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131 continued the behavior but took responsibility for his actions ( I just kept typi ng). His response to continue the behavior can be considered an act of resistance since he deliberately challenged the authority of the teacher and admitted that was what he was doing. During the break, the instructor came up behind William, possibly to see what he was doing on the laptop, and found he was taking notes According to William, the instructor did not apologize but instead blamed him for not telling her that he was taking notes He said her classroom management style seemed to evolve from a more constructive and positive style to a more authoritative style (assumed that people are doing something wrong), and William found this strict disciplinarian classroom management style sometimes confrontational. In the descriptions of the two female teach ers William admired, he emphasized their caring natures and how they worked to bu ild relationships with students. He did not do this with any of the male teachers whom he appeared to admire almost exclusively for their lecture performance and passion for the subject they taught. His fi fth grade teacher, a female, was admired and remembered for the special activities she created for students outside of the classroom. And the political science professor, also female, was ad mired not only for her passion for her subject area but also for building personal relationships with students by remembering their names and making herself available to them outside the classroom. Williams emphasis on the caring aspect of the two female teachers he admired might indicate he believes good female teachers are nurturing in addition to knowing th eir content area and loving what they do. He did not view the instructor of the social studies internship seminar as nurturing or fun, although she was when he had her in the fall technology class. The change in her way of teaching, from the fun teacher to the strict teacher, and his belief that good female teachers are nurturing and build student relationships, may have helped escalate the resist ance to the methods and content of the class.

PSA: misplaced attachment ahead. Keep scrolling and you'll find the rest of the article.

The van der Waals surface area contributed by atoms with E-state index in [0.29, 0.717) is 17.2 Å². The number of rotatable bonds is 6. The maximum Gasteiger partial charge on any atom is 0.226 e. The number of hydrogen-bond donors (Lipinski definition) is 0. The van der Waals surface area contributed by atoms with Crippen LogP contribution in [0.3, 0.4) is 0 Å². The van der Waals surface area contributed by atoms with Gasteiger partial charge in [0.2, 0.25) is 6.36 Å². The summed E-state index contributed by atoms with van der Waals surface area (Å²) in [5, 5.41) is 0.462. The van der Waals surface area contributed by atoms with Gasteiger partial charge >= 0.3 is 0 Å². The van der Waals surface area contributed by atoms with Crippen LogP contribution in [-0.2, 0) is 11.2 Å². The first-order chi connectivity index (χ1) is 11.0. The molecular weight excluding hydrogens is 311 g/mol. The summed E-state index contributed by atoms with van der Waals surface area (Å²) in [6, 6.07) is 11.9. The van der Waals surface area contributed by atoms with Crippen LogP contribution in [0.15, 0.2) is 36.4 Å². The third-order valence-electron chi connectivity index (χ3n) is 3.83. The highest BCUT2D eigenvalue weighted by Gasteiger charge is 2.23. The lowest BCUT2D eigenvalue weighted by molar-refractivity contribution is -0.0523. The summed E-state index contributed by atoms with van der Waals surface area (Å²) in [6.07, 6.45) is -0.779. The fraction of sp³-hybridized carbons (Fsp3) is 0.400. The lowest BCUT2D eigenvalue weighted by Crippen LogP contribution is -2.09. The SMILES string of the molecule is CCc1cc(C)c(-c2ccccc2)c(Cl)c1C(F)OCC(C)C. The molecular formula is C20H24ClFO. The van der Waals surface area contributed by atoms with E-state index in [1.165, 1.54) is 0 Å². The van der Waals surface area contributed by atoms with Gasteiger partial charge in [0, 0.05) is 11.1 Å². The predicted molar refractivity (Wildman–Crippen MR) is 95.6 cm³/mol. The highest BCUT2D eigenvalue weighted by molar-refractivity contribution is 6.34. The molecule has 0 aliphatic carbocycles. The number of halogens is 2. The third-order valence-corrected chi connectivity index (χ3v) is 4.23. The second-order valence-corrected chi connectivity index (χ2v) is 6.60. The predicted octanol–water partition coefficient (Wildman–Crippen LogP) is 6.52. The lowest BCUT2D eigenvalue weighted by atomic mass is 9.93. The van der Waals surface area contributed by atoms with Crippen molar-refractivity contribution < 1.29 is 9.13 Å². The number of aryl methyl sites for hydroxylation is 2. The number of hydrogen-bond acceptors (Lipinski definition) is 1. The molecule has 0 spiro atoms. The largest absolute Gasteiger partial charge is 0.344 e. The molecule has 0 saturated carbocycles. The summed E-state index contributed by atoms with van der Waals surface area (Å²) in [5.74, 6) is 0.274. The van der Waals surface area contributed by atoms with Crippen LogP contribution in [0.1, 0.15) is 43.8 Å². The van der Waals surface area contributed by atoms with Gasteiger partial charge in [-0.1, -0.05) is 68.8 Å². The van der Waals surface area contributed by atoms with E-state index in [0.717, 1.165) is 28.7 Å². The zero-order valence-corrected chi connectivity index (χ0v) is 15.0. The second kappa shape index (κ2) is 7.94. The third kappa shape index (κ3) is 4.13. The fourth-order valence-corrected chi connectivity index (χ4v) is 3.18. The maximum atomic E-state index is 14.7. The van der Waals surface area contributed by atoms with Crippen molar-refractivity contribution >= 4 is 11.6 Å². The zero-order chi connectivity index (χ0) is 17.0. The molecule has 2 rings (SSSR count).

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132 His acts of resistance during the laptop incident might be considered cu ltural resistance, not counter resistance, because he wa s resisting a power structure es tablished by the instructor. His reasons for resistance, however, appeared to be for the purpose of mainta ining his belief that female teachers are nurturing and build relationshi ps with students. This contradiction will be discussed further in the next section. Cultural Resistance and the Role of the Teacher The participants engaged in what is called in this study counterr esistance when they resisted m ethods or content meant to create dissonance and disrupt hegemony in teaching and schools. Participants also, however, engaged in wh at can be called cultura l resistance due to the instructor of the social studies internship semi nar using rigid classroom management and due to the handling of the studentteacher relationshi p throughout the program. Cultural resistance is when oppositional behavior by students works to disrupt the White, Eurocentric, middleupper class culture reflected in most U.S. schools. The students cultural beliefs conflict with the cultural beliefs of schools and classrooms, and students might express their discontent through resistant behavior, as appeared to be true of William and Kenneth. Teachers should not Micromanage Classrooms When W illiam complained of the change in the way Rachel taught class between the fall and spring semesters, he indicated the strictness th at was used in the spri ng class that was not evident in the fall. (I: what was it about that cl ass that you did not like?) I dont know I guess the strictness of it there was, it seemed like there was an expectation to be um, creatively thinking a lot of the time but at the same time we were expected to doto toe the line on everything up to and including the way we presented ourselves in class